|3.||Canon G7 X Mark III||..||+ +||81/100||4/5||..||Jul 2019||749|
|4.||Canon G5 X||5/5||+ +||78/100||4.5/5||4.5/5||Oct 2015||799|
|5.||Canon G9 X||3.5/5||+ +||..||4.5/5||4.5/5||Oct 2015||529|
|6.||Canon M3||4/5||o||75/100||4.5/5||4/5||Feb 2015||679|
|7.||Canon SX520||..||+||..||3.5/5||3.5/5||Jul 2014||399|
|8.||Canon G7 X||4/5||+ +||77/100||4.5/5||4.5/5||Sep 2014||699|
|9.||Nikon B500||..||+||..||4/5||3.5/5||Jan 2016||299|
|10.||Nikon L840||..||+ +||..||3.5/5||4/5||Feb 2015||299|
|11.||Panasonic LX10||..||+ +||81/100||4/5||4.5/5||Sep 2016||699|
|12.||Sony RX100 V||4.5/5||+ +||83/100||4/5||4.5/5||Oct 2016||999|
|13.||Sony RX100 IV||4.5/5||+ +||85/100||4/5||4.5/5||Jun 2015||999|
|14.||Sony RX100 III||5/5||+ +||82/100||4.5/5||5/5||May 2014||799|
|15.||Sony H400||..||o||..||3.5/5||3.5/5||Feb 2014||319|
|16.||Sony H300||..||+||..||4.5/5||4/5||Feb 2014||219|
|17.||Sony RX100 II||5/5||+ +||79/100||4.5/5||4.5/5||Jun 2013||749|
|Notes: (+ +) highly recommended; (+) recommended; (o) reviewed; (..) not available.|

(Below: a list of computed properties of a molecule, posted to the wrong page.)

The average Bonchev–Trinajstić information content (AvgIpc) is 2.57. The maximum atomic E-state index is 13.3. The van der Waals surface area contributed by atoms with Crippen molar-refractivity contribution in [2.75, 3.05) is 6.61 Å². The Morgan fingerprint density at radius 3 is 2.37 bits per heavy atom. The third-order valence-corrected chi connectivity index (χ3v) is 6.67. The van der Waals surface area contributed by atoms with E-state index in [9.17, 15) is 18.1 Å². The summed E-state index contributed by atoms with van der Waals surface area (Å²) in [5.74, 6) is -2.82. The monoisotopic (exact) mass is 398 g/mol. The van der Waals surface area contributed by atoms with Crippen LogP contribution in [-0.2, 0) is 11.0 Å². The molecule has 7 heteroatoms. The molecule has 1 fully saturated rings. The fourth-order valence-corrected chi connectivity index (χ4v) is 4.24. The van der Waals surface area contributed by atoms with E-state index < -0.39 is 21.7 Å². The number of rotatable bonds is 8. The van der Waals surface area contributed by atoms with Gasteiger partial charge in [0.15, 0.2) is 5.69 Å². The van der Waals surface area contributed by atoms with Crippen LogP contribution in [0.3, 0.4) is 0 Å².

The review scores listed above should be treated with care, though. The ratings are only valid when referring to cameras in the same category and of the same age. Thus, a score needs to be put into the context of the launch date and the launch price of the camera, and comparing ratings of very distinct cameras or ones that are far apart in terms of their release date have little meaning. It should also be noted that some of the review sites have over time altered the way they render their verdicts.
Other camera comparisons
Did this review help to inform your camera decision process? In case you are interested in seeing how other cameras pair up, just make a corresponding selection in the search boxes below. There is also a set of direct links to comparison reviews that other users of the CAM-parator app explored.
Specifications: Canon G7 X Mark II vs Sony H200
Below is a side-by-side comparison of the specs of the two cameras to facilitate a quick review of their differences and common features.
|Camera Model||Canon G7 X Mark II||Sony H200|
|Camera Type||Fixed lens compact camera||Fixed lens compact camera|